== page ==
Mystery Education Theater 3000

Tag: scope-based budgeting

Budget and Schedule Are the Hobgoblins of Small Minds

It started at our WCCUSD CBOC meeting in January as this agenda item:

F.2 Budget Adjustments to Bond Program (tabled at December meeting)
The Board of Education has just approved $26 million in budget increases for bond projects.
Why did this happen and what sort of controls are in place to prevent this from reoccurring.
Submitted as a question by the CBOC Chair to Bill Fay on 1/20/14.

This had earlier elicited this brief written statement from Mr. Fay, WCCUSD Chief Operations Officer:

The WCCUSD Bond program is scope driven that delivers outstanding facilities that meets the express needs of each school community.

As such, all projects receive the most current design standards, technologies, educational specifications and equipment without regard to project timing. The program also moves forward without regard to contractor bidding climate and does not “value engineer” any scope. The remedy requires a change in
the number of projects that can be accomplished.

When the matter came up, Mr. Fay did not detail how this philosophy led specifically to the $29M shortfall, but instead expanded on the philosophy of scope-based budgeting at least as used in this district: spend without limit on projects until you run out of money -> bump remaining projects to the next bond -> get the next bond.

It’s all in this recording of Mr. Fay with some comments by Martin Coyne along with comments by committee members. It’s only 9 minutes; it’s worth a listen.

Update (5/22/2014):

  • The meeting date was January 29th, 2014.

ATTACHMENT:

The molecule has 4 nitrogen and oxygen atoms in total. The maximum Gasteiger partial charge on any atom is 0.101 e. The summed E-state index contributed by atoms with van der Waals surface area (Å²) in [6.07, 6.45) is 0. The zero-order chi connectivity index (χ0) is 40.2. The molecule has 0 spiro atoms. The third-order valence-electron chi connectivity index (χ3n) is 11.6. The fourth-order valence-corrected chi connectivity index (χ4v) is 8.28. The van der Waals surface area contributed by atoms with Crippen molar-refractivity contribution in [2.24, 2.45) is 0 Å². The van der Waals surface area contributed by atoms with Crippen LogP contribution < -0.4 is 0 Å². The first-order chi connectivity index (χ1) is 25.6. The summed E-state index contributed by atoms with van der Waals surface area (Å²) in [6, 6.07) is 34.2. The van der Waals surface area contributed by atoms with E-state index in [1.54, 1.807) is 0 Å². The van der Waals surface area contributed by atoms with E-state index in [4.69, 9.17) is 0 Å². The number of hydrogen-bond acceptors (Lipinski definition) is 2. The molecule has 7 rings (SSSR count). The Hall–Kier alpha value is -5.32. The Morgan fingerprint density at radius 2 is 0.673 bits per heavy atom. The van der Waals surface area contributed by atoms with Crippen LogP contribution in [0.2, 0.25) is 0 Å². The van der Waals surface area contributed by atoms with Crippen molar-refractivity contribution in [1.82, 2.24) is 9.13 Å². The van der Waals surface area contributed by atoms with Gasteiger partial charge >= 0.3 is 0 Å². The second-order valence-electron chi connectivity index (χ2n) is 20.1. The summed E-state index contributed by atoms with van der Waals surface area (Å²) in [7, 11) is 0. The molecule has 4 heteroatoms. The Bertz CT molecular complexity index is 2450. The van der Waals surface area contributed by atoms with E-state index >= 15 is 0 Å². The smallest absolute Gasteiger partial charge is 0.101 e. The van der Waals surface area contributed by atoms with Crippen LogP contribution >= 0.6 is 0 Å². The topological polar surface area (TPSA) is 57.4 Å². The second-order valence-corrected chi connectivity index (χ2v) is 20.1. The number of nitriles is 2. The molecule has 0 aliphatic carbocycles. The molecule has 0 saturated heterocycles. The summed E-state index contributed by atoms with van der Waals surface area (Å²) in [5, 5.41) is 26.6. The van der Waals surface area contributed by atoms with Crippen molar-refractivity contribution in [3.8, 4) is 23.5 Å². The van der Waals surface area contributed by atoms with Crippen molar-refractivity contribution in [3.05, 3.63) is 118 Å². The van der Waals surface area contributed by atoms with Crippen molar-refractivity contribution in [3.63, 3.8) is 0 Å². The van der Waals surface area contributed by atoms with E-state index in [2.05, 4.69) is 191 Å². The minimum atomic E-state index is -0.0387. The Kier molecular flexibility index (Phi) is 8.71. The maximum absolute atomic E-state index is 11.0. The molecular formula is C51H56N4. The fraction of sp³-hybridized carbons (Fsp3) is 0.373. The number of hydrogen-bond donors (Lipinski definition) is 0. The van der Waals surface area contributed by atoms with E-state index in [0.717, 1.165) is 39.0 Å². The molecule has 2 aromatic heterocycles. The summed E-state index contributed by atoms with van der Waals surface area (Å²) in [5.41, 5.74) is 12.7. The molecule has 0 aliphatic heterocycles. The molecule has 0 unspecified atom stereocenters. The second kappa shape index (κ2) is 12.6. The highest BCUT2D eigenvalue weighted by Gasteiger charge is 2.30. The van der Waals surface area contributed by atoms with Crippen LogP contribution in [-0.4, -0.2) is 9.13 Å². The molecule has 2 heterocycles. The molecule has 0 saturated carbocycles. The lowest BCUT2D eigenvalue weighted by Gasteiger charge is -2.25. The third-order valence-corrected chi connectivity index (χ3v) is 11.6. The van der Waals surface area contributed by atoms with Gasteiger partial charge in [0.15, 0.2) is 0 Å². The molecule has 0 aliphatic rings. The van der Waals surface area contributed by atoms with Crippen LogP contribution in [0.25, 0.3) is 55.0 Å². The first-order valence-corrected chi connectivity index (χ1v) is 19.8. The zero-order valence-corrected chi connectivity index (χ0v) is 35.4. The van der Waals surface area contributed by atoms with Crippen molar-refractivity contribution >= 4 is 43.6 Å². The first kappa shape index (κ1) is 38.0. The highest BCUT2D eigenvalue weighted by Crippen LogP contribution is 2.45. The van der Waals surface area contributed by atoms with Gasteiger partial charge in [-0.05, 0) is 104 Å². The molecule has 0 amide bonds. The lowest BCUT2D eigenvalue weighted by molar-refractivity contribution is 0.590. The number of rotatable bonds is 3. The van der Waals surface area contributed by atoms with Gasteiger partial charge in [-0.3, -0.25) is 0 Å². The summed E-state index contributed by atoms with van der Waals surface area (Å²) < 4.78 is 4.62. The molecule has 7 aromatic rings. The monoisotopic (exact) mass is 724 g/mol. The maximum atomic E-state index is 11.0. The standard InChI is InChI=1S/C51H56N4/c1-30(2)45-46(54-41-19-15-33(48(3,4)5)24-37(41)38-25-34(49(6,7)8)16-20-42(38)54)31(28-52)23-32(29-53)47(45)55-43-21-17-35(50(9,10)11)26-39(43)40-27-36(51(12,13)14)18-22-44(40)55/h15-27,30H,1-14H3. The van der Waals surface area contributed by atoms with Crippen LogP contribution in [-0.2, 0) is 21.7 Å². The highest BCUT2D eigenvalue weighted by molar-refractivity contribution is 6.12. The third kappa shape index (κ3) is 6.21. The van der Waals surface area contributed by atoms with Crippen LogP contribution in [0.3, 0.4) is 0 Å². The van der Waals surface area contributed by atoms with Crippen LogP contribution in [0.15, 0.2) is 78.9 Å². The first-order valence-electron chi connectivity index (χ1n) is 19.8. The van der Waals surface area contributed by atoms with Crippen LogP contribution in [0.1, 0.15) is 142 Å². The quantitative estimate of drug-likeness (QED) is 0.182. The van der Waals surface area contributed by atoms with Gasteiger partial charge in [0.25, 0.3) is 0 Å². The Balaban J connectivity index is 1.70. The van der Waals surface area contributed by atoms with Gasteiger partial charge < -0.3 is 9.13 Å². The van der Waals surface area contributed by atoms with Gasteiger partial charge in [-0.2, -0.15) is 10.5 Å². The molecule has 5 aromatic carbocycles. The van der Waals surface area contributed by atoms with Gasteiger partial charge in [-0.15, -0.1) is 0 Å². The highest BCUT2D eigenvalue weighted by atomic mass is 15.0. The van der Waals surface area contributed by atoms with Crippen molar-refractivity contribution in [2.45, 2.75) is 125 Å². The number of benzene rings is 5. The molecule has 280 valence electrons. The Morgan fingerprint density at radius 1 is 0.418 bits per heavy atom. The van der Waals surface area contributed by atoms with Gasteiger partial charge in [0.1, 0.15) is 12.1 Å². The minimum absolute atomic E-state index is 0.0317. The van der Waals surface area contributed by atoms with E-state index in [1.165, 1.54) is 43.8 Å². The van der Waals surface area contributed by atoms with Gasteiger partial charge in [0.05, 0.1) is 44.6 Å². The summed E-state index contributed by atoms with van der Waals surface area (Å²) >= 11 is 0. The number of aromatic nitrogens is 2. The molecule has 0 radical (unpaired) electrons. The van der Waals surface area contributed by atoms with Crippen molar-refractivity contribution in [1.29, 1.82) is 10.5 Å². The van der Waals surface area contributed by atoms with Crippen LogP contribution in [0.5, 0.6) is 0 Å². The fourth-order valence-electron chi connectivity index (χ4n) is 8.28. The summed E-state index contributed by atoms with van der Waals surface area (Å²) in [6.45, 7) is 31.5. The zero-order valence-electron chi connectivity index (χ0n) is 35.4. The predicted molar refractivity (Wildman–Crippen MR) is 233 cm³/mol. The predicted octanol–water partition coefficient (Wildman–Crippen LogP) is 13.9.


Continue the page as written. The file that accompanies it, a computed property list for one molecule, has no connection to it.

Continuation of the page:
• The full meeting recording by district staff is still on the podcast site at this page.

The Endless WCCUSD Bond Debt Cycle

The Contra Costa County Taxpayers’ Association Director asked me recently why the West Contra Costa Unified School District needed a 7th school construction bond as if there was some carefully thought-out construction-based planning process behind it. I chuckled. I shared with him these steps for how the wheel keeps going ’round:

  1. Survey/push-poll people with leading questions late in an odd-numbered year.
  2. Find a tax rate that will give a comfortable margin over 55%.
  3. Calculate a total “bondage” amount based completely on that tax rate.
  4. Attach a permissive scrambled “project list” for everything and anything.
  5. Include front-end ballot text language to stay “within legal debt limits” along with buried back-end language that the district may have to seek a debt ceiling waiver. (For the last 2 bonds, the district has been over the statutory debt ceiling on waivers.)
  6. Put it on a June or November even-year ballot. (These are the only allowed dates for WCCUSD Prop. 39 elections.)
  7. Use “scope-based” “budgeting” to burn through the money while holding the tax rate for that specific bond withing the projected limit.
  8. Repeat two years later.

The district pats itself on the back for staying at target individual bond tax rates, while a total school bond tax rate that is already the highest in all of California continues to grow more and more.

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